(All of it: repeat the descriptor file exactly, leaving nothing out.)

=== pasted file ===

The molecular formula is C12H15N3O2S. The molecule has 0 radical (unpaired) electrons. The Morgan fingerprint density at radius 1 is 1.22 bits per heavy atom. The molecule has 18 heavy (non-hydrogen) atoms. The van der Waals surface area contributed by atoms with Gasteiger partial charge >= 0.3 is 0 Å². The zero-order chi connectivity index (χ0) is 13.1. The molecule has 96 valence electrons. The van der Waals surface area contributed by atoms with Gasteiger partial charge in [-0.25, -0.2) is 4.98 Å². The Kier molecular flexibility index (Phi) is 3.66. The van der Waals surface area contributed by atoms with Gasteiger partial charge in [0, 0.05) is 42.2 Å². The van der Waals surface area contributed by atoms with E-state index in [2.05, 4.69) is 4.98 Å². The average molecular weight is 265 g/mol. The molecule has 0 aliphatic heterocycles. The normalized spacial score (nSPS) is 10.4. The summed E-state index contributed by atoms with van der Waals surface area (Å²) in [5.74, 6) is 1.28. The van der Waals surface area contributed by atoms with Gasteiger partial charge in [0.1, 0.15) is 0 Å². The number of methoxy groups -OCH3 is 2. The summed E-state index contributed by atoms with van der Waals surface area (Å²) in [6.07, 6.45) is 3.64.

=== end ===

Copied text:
The molecular formula is C12H15N3O2S. The molecule has 0 radical (unpaired) electrons. The Morgan fingerprint density at radius 1 is 1.22 bits per heavy atom. The molecule has 18 heavy (non-hydrogen) atoms. The van der Waals surface area contributed by atoms with Gasteiger partial charge >= 0.3 is 0 Å². The zero-order chi connectivity index (χ0) is 13.1. The molecule has 96 valence electrons. The van der Waals surface area contributed by atoms with Gasteiger partial charge in [-0.25, -0.2) is 4.98 Å². The Kier molecular flexibility index (Phi) is 3.66. The van der Waals surface area contributed by atoms with Gasteiger partial charge in [0, 0.05) is 42.2 Å². The van der Waals surface area contributed by atoms with E-state index in [2.05, 4.69) is 4.98 Å². The average molecular weight is 265 g/mol. The molecule has 0 aliphatic heterocycles. The normalized spacial score (nSPS) is 10.4. The summed E-state index contributed by atoms with van der Waals surface area (Å²) in [5.74, 6) is 1.28. The van der Waals surface area contributed by atoms with Gasteiger partial charge in [0.1, 0.15) is 0 Å². The number of methoxy groups -OCH3 is 2. The summed E-state index contributed by atoms with van der Waals surface area (Å²) in [6.07, 6.45) is 3.64.